you haven't been at an antiabortion rally lately, or stumbled
on the right-wing effort on behalf of the 1980 Republican
Platform and its support for a Constitutional ban against
abortion, then the quotes you've just read may seem bizarre
the groups that use these and other inflammatory arguments
don't trust the major media. (The same Professor Brennan
quoted above, for instance, went on to compare the American
press with that in Nazi Germany, and to condemn it for "concealing
the facts.") That's why they have created their own
media world of right-wing newsletters, pamphlets, and books
distributed through churches and local organizations, or
through computerized mailing lists for which they claim
10 million names, plus television shows that reach into
14 million homes weekly.
But feminists who have been working on the issues of reproductive
freedom especiallyand those few reporters who cover
the ultraright winghave been sending back warnings
of this increasingly vicious campaign ever since the 1973
Supreme Court decisions on abortion. By 1974, for instance,
Marion K. Sanders, distinguished reporter for Harper's magazine,
reported that "the analogy with Hitler's extermination
program . . . has proved potent propaganda. The implication
is that legal abortion is only a first step toward compulsory
abortion for 'undesirables,' raising the specter of genocide
for black people."
"True idealism," as Hitler wrote in Mein Kampf,
"is nothing but the subordination of the interests
and life of the individual to the community. . . . The sacrifice
of personal existence is necessary to secure the preservation
of the species."
this begin to sound familiar? It shouldbecause the
second flaw in the fervent condemnations of pro-choice advocates
as Nazis is that Hitler himself, and the Nazi doctrine he
created, were unequivocally opposed to any individual right
to abortion. In fact, Hitler's National Socialist Movement
preached against and punished contraception, homosexuality,
women whose main purpose was not motherhood, men who did
not prove their manhood by fathering many childrenand
anything else that failed to serve the need of preserving
and expanding the German state.
return to a strong family life, women's primary identity
as mothers, tax penalties for remaining single, loans for
young married couples and subsidies for childbearing, prohibition
of prostitution and homosexuality, contraception, and abortion:
all these were issues that the Roman Catholic Church, the
Catholic Center Party, and the Nazi Party could agree on.
And once Hitler came to power, popularly elected in part
by the patriarchal backlash against feminist successes,
he delivered on his promise to restore male supremacy.
In 1933, feminists were removed from teaching and other
public posts by the same law that removed "non-Aryans"
from such jobs. All women were banned from the Reichstag,
from judgeships, and from other decision-making posts.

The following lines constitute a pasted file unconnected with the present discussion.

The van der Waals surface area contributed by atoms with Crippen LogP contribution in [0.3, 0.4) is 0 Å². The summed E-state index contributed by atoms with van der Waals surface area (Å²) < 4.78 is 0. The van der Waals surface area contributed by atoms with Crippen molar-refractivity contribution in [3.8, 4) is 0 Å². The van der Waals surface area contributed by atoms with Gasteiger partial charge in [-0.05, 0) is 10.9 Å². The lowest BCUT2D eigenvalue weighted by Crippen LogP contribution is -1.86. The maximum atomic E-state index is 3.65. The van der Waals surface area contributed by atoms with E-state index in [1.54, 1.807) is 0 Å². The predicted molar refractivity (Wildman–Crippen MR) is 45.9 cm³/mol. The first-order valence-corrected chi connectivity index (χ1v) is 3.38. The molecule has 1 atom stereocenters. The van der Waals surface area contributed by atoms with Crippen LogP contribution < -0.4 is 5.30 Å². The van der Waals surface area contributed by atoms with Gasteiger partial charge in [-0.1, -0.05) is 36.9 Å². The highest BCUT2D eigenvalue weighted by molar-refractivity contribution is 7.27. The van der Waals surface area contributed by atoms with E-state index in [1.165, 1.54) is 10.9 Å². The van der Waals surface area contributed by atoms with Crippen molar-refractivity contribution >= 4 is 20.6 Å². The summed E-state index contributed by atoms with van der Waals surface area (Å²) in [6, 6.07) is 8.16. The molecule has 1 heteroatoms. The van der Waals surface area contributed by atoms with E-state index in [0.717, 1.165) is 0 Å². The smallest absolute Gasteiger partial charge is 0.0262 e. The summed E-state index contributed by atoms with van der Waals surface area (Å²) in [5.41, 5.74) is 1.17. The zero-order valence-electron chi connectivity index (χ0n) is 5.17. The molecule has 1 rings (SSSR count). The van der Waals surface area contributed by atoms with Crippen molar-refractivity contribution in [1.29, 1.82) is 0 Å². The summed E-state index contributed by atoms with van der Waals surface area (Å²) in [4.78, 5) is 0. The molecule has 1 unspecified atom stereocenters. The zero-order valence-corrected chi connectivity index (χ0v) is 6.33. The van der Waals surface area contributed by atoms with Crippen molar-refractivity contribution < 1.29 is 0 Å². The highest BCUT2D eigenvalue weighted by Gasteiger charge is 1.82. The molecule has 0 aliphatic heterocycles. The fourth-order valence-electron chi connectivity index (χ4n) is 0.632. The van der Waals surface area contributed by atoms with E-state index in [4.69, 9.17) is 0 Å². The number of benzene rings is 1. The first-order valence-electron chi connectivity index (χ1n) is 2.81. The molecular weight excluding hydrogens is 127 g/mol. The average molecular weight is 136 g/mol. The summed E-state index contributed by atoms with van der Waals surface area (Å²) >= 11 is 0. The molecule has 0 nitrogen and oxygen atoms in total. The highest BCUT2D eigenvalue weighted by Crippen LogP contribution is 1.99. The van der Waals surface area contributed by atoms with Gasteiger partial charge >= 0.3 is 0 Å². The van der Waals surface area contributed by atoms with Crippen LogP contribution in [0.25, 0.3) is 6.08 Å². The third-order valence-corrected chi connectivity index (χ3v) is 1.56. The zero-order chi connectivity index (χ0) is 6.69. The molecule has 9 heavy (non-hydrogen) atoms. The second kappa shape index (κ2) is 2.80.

Under Hitler, choosing abortion became sabotage; a crime
punishable by hard labor for the woman and a possible death
penalty for the abortionist.
"If the man's world is said to be the State . . . her
world is her husband, her family, her children and her home
. . . Every child that a woman brings into the world is
a battle, a battle waged for the existence of her people....
It is not true ... that respect depends on the overlapping
of the spheres of activity of the sexes; this respect demands
that neither sex should try to do that which belongs to
the sphere of the other."Hitler's speech to the
National Socialist Women's Organization, September, 1934.
"A Child's Declaration of Rights," published
by Phyllis Schlafly's Eagle Forum, includes the right:
"To be taught from textbooks that honor the traditional
family as a basic unit of society, women's role as wife
and mother, and man's role as provider and protector . .
"No funds [will be] authorized . . . under federal
law [for] purchase or preparation of any educational materials
or studies relating to the preparation of educational materials,
if such materials would tend to denigrate, diminish, or
deny the role differences between the sexes . . ."
The Family Protection Act, an omnibus federal bill
introduced in 1979 by Senator Paul Laxalt (R.-Nev.), which
would also deny federally funded legal services for abortion
rights, school desegregation, gay rights, and so on.
Feminists seem to be the only group fighting for human rights
for everyone, from the bottom up. Antifeminist forces may
see this more clearly than our liberal allies do.
our supposed supporters often remain unwilling or unable
to take the "profamily" or "emotional"
issues of the ultraright wing seriously. Some even pave
the way for further authoritarianism by agreeing with the
right wing on women in the family. Having accepted this
basic inequity, and the violence that is required to perpetuate
it, they are then surprised when the need for superiority
grows into dominance toward more groups, a militaristic
foreign policy, or some other area that they consider worthy
enough, and dangerous enough to them personally, to oppose.
It all sounds a little too familiar. But at least we now
know that feminism has a historyand that it is the
keystone of any organic or lasting democracy.
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